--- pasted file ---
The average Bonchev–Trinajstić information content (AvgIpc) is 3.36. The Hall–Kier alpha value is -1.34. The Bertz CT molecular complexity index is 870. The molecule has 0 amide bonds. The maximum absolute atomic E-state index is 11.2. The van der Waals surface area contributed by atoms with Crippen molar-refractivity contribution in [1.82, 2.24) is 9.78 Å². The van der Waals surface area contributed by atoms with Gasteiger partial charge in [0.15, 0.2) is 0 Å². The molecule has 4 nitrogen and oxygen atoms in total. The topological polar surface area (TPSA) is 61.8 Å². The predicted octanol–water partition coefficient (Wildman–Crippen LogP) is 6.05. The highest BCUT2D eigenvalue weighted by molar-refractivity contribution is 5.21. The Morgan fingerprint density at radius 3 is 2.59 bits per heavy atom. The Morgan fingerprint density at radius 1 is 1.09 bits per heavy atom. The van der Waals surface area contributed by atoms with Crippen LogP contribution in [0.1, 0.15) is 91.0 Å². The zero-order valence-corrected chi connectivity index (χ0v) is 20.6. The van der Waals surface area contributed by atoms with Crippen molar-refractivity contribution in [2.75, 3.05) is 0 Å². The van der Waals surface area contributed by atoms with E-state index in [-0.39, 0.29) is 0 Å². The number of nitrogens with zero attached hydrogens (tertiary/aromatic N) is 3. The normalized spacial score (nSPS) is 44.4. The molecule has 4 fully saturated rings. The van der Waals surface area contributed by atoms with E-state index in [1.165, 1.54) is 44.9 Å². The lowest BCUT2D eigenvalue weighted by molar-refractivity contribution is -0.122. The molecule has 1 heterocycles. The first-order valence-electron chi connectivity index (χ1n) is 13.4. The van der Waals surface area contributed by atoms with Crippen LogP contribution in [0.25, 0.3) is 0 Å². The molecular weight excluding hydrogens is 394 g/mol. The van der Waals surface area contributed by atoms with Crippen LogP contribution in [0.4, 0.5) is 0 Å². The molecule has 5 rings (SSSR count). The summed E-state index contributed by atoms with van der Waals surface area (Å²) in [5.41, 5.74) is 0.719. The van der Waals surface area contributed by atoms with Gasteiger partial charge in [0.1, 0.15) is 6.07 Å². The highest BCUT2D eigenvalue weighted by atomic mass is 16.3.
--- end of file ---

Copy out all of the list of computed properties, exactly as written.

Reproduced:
The average Bonchev–Trinajstić information content (AvgIpc) is 3.36. The Hall–Kier alpha value is -1.34. The Bertz CT molecular complexity index is 870. The molecule has 0 amide bonds. The maximum absolute atomic E-state index is 11.2. The van der Waals surface area contributed by atoms with Crippen molar-refractivity contribution in [1.82, 2.24) is 9.78 Å². The van der Waals surface area contributed by atoms with Gasteiger partial charge in [0.15, 0.2) is 0 Å². The molecule has 4 nitrogen and oxygen atoms in total. The topological polar surface area (TPSA) is 61.8 Å². The predicted octanol–water partition coefficient (Wildman–Crippen LogP) is 6.05. The highest BCUT2D eigenvalue weighted by molar-refractivity contribution is 5.21. The Morgan fingerprint density at radius 3 is 2.59 bits per heavy atom. The Morgan fingerprint density at radius 1 is 1.09 bits per heavy atom. The van der Waals surface area contributed by atoms with Crippen LogP contribution in [0.1, 0.15) is 91.0 Å². The zero-order valence-corrected chi connectivity index (χ0v) is 20.6. The van der Waals surface area contributed by atoms with Crippen molar-refractivity contribution in [2.75, 3.05) is 0 Å². The van der Waals surface area contributed by atoms with E-state index in [-0.39, 0.29) is 0 Å². The number of nitrogens with zero attached hydrogens (tertiary/aromatic N) is 3. The normalized spacial score (nSPS) is 44.4. The molecule has 4 fully saturated rings. The van der Waals surface area contributed by atoms with E-state index in [1.165, 1.54) is 44.9 Å². The lowest BCUT2D eigenvalue weighted by molar-refractivity contribution is -0.122. The molecule has 1 heterocycles. The first-order valence-electron chi connectivity index (χ1n) is 13.4. The van der Waals surface area contributed by atoms with Crippen LogP contribution in [0.25, 0.3) is 0 Å². The molecular weight excluding hydrogens is 394 g/mol. The van der Waals surface area contributed by atoms with Crippen LogP contribution in [0.4, 0.5) is 0 Å². The molecule has 5 rings (SSSR count). The summed E-state index contributed by atoms with van der Waals surface area (Å²) in [5.41, 5.74) is 0.719. The van der Waals surface area contributed by atoms with Gasteiger partial charge in [0.1, 0.15) is 6.07 Å². The highest BCUT2D eigenvalue weighted by atomic mass is 16.3.